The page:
BIG water and BIG bugs....

BIG water and BIG bugs....

On Monday we were thinking that everything was coming together perfectly for the salmonfly hatch - the river had dropped steadily over the week to a normal, or average, flow. The weather forecast for the week was warm moving to HOT by the weekend. The water temps were heading to the mid-50s. Too perfect, almost. Then the damn dam managers freaked out and opened the flood gates. The snow pack and hot weather coming has caused all of the tributaries to jack up to high levels and that brought the reservoir levels up up up. They had to dump water, so here we are, water flowing out of the Madras dam nearing 7000 CFS and the water is fairly dirty. Down here in Maupin, thanks to a handful of upstream tributaries, the river is probably close to 8000 CFS and fairly brown. 

What does this mean for fishing? Well, I can tell you that this level of water is fairly normal for this time of year. In fact, over my 23 years of living on and working on the Deschutes, having high water during the salmonfly hatch is more common than having low and clear water conditions. The high water is actually advantageous for the trout and conducive to their ability to feed on the stoneflies. When the water is up in the grasses and trees along the river, the opportunity for the trout is enhanced. They can practically swim up to the branches and pick the stoneflies off the leaves with their lips!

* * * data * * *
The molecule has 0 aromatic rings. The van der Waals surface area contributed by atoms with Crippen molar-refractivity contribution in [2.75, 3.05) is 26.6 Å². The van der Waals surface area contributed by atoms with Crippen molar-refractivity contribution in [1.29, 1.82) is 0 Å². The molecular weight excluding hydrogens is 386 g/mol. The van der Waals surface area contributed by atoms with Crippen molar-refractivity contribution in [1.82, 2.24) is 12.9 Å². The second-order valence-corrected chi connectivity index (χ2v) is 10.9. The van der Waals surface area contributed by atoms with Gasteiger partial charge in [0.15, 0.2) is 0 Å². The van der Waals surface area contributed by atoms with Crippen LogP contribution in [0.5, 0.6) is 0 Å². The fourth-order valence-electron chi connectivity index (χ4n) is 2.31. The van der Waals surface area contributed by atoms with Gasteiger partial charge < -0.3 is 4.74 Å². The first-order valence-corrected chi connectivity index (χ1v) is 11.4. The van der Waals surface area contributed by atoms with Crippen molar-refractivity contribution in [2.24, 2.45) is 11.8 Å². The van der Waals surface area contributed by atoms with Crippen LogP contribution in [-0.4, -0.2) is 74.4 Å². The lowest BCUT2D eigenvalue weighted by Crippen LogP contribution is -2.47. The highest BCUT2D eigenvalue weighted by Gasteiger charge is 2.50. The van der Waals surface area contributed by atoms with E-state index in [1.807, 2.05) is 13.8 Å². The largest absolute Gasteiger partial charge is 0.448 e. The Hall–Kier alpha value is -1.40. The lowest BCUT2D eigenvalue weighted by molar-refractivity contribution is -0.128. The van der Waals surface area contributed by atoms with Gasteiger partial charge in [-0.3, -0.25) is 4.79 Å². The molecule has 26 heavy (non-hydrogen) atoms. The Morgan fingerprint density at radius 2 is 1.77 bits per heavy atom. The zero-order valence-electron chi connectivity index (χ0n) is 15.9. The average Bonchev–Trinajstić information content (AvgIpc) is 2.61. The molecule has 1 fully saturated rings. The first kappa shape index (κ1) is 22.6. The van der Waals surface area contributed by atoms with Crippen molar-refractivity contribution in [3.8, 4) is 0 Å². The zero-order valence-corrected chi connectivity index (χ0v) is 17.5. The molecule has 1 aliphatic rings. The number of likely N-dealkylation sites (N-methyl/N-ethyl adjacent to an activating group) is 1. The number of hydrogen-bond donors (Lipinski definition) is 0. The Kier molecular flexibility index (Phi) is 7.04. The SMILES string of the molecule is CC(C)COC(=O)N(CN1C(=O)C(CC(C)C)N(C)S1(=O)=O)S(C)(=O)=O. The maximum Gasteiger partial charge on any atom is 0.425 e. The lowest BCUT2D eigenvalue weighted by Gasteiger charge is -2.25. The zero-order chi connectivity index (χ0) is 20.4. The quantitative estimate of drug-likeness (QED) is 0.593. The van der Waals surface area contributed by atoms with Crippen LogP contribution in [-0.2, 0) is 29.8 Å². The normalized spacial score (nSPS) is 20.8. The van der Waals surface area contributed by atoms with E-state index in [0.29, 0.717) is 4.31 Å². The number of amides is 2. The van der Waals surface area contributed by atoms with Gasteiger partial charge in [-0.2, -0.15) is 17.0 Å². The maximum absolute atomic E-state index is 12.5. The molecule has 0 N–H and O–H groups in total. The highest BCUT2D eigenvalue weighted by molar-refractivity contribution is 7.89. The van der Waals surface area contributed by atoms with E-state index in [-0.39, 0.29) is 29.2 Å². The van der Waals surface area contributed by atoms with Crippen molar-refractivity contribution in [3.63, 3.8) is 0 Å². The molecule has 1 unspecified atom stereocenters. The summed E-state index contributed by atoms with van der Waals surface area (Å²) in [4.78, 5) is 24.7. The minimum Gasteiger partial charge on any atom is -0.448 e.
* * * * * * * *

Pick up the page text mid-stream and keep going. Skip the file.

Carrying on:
Wading is going to be challenging, but there is no reason to try to get out into the middle of the river – all of the trout are hugging the edges of the river at these flows. The river’s edges are the easiest places for trout to hold because the current is so strong just a few feet off the bank. So, stay on dry ground, and flip your flies just inches off the grasses and tree branches – the trout will be waiting.

We have not seen a lot of salmonflies yet, but the warming temperatures should have them thick in the bushes by this weekend. If you or any of your fishing friends are squeamish about three-inch long bugs crawling on your neck, this might not be the best time to come to the river. They will be crawling all over you and flying for sure if temps really do get into the 90s.

If you are planning to boat, be aware that the river is a lot more powerful at these flows and the rapids may be very different than you have seen them in the past. Certain spots may be easier to navigate with the rocks submerged under the high water, but the hydraulics of other rapids or spots on the river will be daunting. With dam managers releasing water willy nilly, be sure that you anchor your boat with a lot of scope on the rope (long rope) and consider wrapping that anchor rope around the base of a tree or a rock for added purchase.

Be careful out there – but enjoy the fishing! The trout are more or less pushed right to your feet. Go get ’em!


  • YAHHHH!!!!! See you next week!!

  • Thanks for the update Amy. It is very useful with the changing conditions on the river from water levels to temperatures.

    Hank Mishima

Leave a comment

What are you looking for?

Your cart